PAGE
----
The Harbor Report: Getting some harborside perspectives

In an effort to improve my column, I have signed up for the Dorothy Spirus Creative Writing Class at the OASIS Senior Center in Corona del Mar. Talk about great value, this is even better than the price of a cocktail at the American Legion!

At the end of my first lesson, a fellow student suggested that "writers should broaden their scope of topics." This idea raised my eyebrows and off I went.

My first stop was Swales Anchorage, at the southwest corner of the Coast Highway bridge. The Swales apartments and marina have been managed by the Farwell family for 52 years. I just found out that their lease is expiring June 30. This is not good news, because the Farwell family has been extremely kind to me over the years.

When I arrived at the dock, I was greeted with an old-school, "Hello, Len," from my good friend, Steve Farwell. He now manages the property for the family.

"Steve, what's up?" I replied.

I wanted to get a grip on what he has been observing from his view on the harbor. Steve first brought up how much he enjoys this time of year with all the local activity returning to the harbor.

First noted was the return of the one-knee Olympic paddlers starting their workouts. One of the most interesting groups to watch is the stand-up paddle yoga class.

"They start with a sprint from the bridge to the Linda Isle lagoon, where they then form a circle and go into their routine," he said. "You see some very interesting poses. I still am waiting for someone to fall into the water."

Steve also brought up the topic of the large amount of water going by, and that he had not seen much flotsam this year. Also noted was the amount of times he has seen the Harbor Patrol patrolling the Back Bay.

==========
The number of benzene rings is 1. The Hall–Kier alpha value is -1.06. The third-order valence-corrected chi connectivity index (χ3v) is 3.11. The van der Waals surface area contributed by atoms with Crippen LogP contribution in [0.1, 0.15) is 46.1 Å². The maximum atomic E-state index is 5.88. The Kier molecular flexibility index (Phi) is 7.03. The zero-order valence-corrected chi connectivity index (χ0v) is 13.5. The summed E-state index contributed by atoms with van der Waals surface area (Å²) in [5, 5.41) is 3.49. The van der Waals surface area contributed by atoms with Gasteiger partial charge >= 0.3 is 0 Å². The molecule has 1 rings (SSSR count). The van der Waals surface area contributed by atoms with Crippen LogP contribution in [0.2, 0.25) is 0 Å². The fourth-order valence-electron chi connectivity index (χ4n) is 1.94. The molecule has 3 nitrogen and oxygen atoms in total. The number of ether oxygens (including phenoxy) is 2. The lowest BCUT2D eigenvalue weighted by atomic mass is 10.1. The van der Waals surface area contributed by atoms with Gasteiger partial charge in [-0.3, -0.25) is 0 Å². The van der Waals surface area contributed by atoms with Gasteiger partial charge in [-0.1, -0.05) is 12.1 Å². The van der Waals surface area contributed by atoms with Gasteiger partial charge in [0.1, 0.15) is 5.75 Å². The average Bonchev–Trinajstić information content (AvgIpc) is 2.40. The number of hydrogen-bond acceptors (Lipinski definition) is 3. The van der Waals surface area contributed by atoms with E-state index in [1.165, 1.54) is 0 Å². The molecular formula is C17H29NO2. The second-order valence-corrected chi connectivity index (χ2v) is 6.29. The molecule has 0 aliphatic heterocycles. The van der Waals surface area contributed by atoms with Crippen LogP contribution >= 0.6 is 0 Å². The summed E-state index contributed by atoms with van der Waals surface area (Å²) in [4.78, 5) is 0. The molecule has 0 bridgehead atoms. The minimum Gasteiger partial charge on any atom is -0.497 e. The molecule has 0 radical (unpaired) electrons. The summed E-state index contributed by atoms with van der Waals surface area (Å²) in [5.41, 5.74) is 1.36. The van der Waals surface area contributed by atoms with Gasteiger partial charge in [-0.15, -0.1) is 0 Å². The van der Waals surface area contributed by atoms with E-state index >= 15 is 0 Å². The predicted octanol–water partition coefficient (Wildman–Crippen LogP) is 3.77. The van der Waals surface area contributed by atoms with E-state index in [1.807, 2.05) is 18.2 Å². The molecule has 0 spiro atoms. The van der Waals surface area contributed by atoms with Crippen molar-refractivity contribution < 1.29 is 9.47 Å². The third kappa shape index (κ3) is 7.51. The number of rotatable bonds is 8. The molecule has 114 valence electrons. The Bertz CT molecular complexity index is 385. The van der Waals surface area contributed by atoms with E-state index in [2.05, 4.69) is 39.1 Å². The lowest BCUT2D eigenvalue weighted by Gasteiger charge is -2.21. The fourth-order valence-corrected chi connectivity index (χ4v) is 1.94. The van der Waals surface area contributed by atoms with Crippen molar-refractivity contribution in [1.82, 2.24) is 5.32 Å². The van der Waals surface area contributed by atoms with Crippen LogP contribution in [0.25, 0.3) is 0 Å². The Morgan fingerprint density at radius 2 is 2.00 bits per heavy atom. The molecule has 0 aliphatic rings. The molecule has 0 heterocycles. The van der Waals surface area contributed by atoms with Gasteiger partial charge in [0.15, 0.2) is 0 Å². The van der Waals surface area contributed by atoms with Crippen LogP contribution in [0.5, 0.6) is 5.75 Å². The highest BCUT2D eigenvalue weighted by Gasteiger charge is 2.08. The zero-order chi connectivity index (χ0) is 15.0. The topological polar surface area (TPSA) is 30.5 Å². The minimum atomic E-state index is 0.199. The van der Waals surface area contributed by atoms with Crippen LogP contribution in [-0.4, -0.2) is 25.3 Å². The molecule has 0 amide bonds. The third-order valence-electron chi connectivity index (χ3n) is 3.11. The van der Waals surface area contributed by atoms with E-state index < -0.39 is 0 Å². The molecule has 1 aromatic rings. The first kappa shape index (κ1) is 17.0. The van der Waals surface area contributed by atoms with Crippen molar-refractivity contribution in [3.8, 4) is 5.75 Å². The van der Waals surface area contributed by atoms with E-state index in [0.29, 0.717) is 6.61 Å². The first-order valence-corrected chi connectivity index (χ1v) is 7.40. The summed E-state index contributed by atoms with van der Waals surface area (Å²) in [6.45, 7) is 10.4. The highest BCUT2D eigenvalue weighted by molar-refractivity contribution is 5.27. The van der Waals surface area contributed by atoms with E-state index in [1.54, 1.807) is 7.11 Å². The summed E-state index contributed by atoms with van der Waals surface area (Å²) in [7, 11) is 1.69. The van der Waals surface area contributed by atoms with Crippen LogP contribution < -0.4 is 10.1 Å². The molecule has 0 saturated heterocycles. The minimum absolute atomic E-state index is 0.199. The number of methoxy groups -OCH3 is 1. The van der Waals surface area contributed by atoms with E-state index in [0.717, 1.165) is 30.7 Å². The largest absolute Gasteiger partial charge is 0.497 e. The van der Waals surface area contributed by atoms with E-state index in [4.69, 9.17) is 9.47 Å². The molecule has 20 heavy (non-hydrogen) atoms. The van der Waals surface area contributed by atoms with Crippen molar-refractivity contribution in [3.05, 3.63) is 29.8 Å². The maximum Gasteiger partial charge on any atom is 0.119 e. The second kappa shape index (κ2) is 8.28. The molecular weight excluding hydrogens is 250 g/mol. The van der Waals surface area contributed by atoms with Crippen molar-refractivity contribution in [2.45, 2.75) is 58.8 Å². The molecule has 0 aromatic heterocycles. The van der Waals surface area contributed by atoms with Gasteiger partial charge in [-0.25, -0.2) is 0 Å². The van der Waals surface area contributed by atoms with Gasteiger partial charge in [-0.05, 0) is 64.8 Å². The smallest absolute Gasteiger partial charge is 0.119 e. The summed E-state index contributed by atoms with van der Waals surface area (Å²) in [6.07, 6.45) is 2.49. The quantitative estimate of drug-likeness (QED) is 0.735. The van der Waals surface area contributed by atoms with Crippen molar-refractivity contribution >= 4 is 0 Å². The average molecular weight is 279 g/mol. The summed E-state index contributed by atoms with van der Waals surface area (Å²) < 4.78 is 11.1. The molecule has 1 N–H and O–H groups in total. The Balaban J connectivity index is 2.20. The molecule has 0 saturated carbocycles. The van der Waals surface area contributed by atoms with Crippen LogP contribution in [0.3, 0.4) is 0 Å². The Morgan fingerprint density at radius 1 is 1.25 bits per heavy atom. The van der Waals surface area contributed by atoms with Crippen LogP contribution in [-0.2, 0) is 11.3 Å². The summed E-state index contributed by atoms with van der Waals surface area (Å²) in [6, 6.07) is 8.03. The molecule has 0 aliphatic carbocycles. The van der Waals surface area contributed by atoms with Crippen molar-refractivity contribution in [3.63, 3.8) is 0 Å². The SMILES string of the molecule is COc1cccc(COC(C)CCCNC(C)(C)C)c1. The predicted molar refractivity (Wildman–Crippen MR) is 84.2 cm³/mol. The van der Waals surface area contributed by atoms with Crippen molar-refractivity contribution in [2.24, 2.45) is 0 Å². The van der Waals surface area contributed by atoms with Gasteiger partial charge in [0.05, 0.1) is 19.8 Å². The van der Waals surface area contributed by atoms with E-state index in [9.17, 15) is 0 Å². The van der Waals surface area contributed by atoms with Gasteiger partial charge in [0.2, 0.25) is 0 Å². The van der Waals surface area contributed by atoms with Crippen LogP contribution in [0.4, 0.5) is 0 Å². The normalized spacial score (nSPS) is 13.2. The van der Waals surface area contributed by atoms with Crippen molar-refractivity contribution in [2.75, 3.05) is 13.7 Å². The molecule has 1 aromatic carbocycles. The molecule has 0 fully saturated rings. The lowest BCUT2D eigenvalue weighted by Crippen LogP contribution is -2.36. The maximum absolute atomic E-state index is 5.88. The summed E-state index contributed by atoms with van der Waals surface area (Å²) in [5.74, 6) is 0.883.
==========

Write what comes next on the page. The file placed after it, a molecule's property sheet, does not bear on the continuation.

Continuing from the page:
"I had not noticed the Harbor Patrol in this part of the harbor for quite some time," he said. "It's good seeing them again."

When I asked Steve about the recent thefts that have plagued the harbor, he informed me that one of his tenants had lost a large amount of fishing gear and everyone on the dock had been placed on high alert.

Before I left, Steve wanted to make sure I mentioned how much his family appreciated the new guest docks in town.

"I took my mom out for a harbor cruise for her birthday and we were able to take Colnett to the public dock in the Rhine and go to dinner at the Bluewater Grill," Steve said. "It was just what my mom wanted for her birthday."

My next stop was the Balboa Yacht Club, where I talked to dockmaster Matt Stanley. I asked him about what he has noticed on the harbor.

"Well, Len, the sea lion activity is down, and so are the powerboaters," he replied. "Over the last two weeks, we have only filled up the main dock with sailboats. The docks are normally much more active this time of year."

When I asked him about the recent thefts, Matt informed me that the marina had been hit a couple times, and, again, a large amount of fishing gear was stolen. I then asked about some of the winter storms that have rolled though over the last couple of weeks.

"We had a squall come through the other night with 45-mph winds behind it," he said. "Fortunately, we had gone through the mooring field and inspected everyone's mooring lines the day before, so we rode that one out with no damage."

And had he noticed any interesting marine life in the harbor?

"No. Well, maybe a couple of dolphins taking a bay cruise, and I have noticed some lobsters under the dock," he replied.

Matt should be busy this weekend.

The first race of the 66 Series is on Saturday. It's the second race in the Newport Harbor's Hi-Point Series, and then the Border Run and Ensenada race will follow.

In my effort to broaden my scope of the harbor, I would like to invite a comical captain to contact me.

Sea ya!

LEN BOSE is an experienced boater, yacht broker and boating columnist.

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